Friday, March 30, 2012

The Composition of US Oil Production

The above graphs shows US liquid fuel production, 1980-2011, broken out into its major components:
  • Crude plus condensate (actual oil coming out of the ground)
  • Natural Gas Processing Liquids (ethane, propane, butane, etc extracted from natural gas production).
  • Other liquids (mainly biofuels - almost all corn ethanol)
  • Volume changes from cracking heavy oil in US refineries - including both domestic and imported heavy oil.
You can see that at this point a large fraction of the liquid fuel numbers are not actually crude coming out of the ground.

This next picture shows the same data but putting the non C&C components onto the other axis so that they are not stacked on top of the C&C line:

This makes it clear that most of the production resurgence of recent years has come from the non-crude components. Biofuels have made the largest contribution, but NGLs and refinery gains have contributed also.


JoulesBurn said...

I know this argument isn't new, but I find "all liquids" to be a rather useless aggregate. Look at the input to US refineries and see how little NGL goes into it. The fact that some propane is used for transport is basically noise in the background. Crude demand is driven by gasoline and diesel. And while there is still some consumption of heating oil, the majority of the transition from that goes to natural gas, not propane. NGL is mostly petrochemical feedstock.

A useful aggregate is when the individual components share the same properties relative to use. This of course depends on what expects to learn from the aggregate metric.

Kenneth D. Worth said...

Another issue would be those elusive refinery gains. I mean, energy is consumed to turn a dense energy source into a less dense energy source that takes up more space, i.e. there are more barrels after the transition. Net energy is lost.

On the other hand, of course, if what goes in is residual from the first refining process, otherwise useless, and what comes out is gasoline, perhaps it makes sense to count refinery gains in the total fuels number.

Makes more sense than NGL's, at any rate, IMHO.

A Quaker in a Strange Land said...

One word. Wow.

Mike Aucott said...

Interesting and informative post Stuart.

Given that refinery gain is from total crude processed, shouldn't this portion be reduced to represent only that portion derived from U.S. crude?

The net energy available in these fuels is important, but, as has been discussed, these data are not readily available. It's possible to make some guesses, however, of how this chart would look if we could see the net energy:

* The other portion would be about 1/3 as big, since the EROI of ethanol is about 1.5.

* The refinery gain portion would essentially go away, since the sum total of energy available in crude is not increased, and the crude portion would be reduced by about 10% to account for the portion of crude that is consumed in the process of making the less dense fuels that provide the refinery gain.

* The crude portion would be reduced further, perhaps by about 5% in the recent years, since the EROI of crude produced today in the U.S. is probably about 20:1 at best. In the early years of the period, the reduction would be less, since the EROI was probably in the range of 30 or 40 to 1 in the 80s.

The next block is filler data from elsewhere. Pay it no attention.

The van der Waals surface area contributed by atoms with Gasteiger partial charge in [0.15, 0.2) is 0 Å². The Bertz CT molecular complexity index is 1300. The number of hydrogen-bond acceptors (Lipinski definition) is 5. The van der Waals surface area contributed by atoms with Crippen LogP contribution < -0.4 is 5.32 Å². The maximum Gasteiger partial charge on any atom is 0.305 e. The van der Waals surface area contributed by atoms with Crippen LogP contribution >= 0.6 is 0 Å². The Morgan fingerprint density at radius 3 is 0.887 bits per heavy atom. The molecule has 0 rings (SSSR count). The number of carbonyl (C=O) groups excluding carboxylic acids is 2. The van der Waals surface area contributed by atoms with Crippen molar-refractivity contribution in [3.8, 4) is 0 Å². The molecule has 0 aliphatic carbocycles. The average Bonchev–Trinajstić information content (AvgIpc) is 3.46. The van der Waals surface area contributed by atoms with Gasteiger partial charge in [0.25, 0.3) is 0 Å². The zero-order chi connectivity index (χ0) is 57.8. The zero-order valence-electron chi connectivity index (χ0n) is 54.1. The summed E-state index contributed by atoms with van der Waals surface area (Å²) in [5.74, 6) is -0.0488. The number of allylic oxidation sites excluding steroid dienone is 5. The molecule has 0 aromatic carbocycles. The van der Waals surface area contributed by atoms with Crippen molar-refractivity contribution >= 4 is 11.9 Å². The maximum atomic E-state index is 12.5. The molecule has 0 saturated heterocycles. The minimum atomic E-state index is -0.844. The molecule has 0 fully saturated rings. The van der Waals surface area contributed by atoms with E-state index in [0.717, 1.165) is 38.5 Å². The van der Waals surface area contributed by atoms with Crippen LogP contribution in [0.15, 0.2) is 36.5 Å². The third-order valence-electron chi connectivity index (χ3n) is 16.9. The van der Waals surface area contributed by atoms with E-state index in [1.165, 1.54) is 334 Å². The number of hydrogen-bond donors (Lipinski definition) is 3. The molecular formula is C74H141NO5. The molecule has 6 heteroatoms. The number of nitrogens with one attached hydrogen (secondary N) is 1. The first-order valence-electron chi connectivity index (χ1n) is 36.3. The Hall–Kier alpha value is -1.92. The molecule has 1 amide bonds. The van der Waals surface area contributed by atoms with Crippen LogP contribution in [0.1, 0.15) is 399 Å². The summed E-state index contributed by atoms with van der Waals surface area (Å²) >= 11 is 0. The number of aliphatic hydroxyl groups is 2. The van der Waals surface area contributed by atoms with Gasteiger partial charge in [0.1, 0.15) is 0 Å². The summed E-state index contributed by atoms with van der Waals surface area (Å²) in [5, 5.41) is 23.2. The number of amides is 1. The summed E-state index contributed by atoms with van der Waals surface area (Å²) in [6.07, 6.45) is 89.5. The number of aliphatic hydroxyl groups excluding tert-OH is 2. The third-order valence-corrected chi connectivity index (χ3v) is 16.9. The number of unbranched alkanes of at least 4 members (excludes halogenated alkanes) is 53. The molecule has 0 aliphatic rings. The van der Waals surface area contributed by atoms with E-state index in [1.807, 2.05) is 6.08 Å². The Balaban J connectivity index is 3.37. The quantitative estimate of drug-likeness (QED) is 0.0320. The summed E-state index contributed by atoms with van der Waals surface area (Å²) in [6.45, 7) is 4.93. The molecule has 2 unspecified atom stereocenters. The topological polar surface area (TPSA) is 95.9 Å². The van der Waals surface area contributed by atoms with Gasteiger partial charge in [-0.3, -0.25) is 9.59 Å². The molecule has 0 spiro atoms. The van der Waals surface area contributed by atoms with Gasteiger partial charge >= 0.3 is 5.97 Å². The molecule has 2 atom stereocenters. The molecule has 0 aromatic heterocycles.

* The NGLs portion would be reduced too to account for EROI, but probably by less recently than formerly, since - it appears - the EROI of shale gas is pretty good.

Stephen B. said...

I'm with Greg....Wow.

That second graph is really a stunner. The proportions of our liquid fuel flows have made a remarkable transformation over the years.

That said, Mike Aucott raises some good points about including refinery gains from refining imported oil, along with essential questions of EROEI. With Mike's observations in mind, I think we can gather that the overall BTU content of US oil/liquid fuel production coming out of the ground, is quite a bit lower than what a simple measurement of US liquid fuel production statistics over time alone would hint at. This is probably another reason that "increased" US fuel production hasn't done as much to dampen pump prices as some might have hoped. (The other reason, of course, being increased world demand for liquid fuels overall.)

This is another excellent, informative post Stuart. Thanks!

Stuart Staniford said...

It's important to be really clear on that second graph that the C&C component is *behind* the others, not stacked on top. (The other three are stacked on each other). For a regular stacked area graph, see the first one.

@Joules - yes, all liquids is somewhat unsatisfactory. However, it's widely available from multiple sources and there's something to be said from that. And for certain purposes it's more meaningful than just looking at C&C. Eg as far as satisfying demand goes, ethanol clearly does count as we do in fact burn it in our cars. Refinery gains to some extent represent the fact that heavier crudes have more energy content than lighter crudes. The NGLs are the most dubious component - but even there if we weren't using them for petrochemicals, we'd probably be using a crude-based feedstock instead, so there is some substituability.

All-in-all I think it's best to look at all-liquids, but also maintain some awareness of how it breaks down and how the subcomponents are trending.